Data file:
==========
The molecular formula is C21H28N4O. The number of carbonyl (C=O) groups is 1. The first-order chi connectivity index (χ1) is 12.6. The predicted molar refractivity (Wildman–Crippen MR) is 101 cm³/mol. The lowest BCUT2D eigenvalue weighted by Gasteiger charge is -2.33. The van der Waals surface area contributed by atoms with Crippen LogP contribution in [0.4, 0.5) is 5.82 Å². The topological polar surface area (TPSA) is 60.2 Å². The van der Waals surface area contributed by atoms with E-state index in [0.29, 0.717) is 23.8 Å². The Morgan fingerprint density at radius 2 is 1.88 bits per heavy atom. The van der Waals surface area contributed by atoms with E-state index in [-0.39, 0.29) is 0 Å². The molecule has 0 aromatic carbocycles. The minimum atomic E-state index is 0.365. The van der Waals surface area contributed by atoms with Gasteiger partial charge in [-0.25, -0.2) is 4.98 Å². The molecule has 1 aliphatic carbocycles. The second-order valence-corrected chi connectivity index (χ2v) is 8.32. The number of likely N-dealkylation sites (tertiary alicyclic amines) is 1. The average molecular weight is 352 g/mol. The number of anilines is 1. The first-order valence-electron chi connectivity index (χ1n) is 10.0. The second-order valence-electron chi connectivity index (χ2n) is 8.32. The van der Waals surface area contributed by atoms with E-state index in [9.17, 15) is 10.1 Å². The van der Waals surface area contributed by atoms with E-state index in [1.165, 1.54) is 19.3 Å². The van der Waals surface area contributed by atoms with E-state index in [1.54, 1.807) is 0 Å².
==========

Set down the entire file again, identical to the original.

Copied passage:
The molecular formula is C21H28N4O. The number of carbonyl (C=O) groups is 1. The first-order chi connectivity index (χ1) is 12.6. The predicted molar refractivity (Wildman–Crippen MR) is 101 cm³/mol. The lowest BCUT2D eigenvalue weighted by Gasteiger charge is -2.33. The van der Waals surface area contributed by atoms with Crippen LogP contribution in [0.4, 0.5) is 5.82 Å². The topological polar surface area (TPSA) is 60.2 Å². The van der Waals surface area contributed by atoms with E-state index in [0.29, 0.717) is 23.8 Å². The Morgan fingerprint density at radius 2 is 1.88 bits per heavy atom. The van der Waals surface area contributed by atoms with E-state index in [-0.39, 0.29) is 0 Å². The molecule has 0 aromatic carbocycles. The minimum atomic E-state index is 0.365. The van der Waals surface area contributed by atoms with Gasteiger partial charge in [-0.25, -0.2) is 4.98 Å². The molecule has 1 aliphatic carbocycles. The second-order valence-corrected chi connectivity index (χ2v) is 8.32. The number of likely N-dealkylation sites (tertiary alicyclic amines) is 1. The average molecular weight is 352 g/mol. The number of anilines is 1. The first-order valence-electron chi connectivity index (χ1n) is 10.0. The second-order valence-electron chi connectivity index (χ2n) is 8.32. The van der Waals surface area contributed by atoms with E-state index in [9.17, 15) is 10.1 Å². The van der Waals surface area contributed by atoms with E-state index in [1.165, 1.54) is 19.3 Å². The van der Waals surface area contributed by atoms with E-state index in [1.54, 1.807) is 0 Å².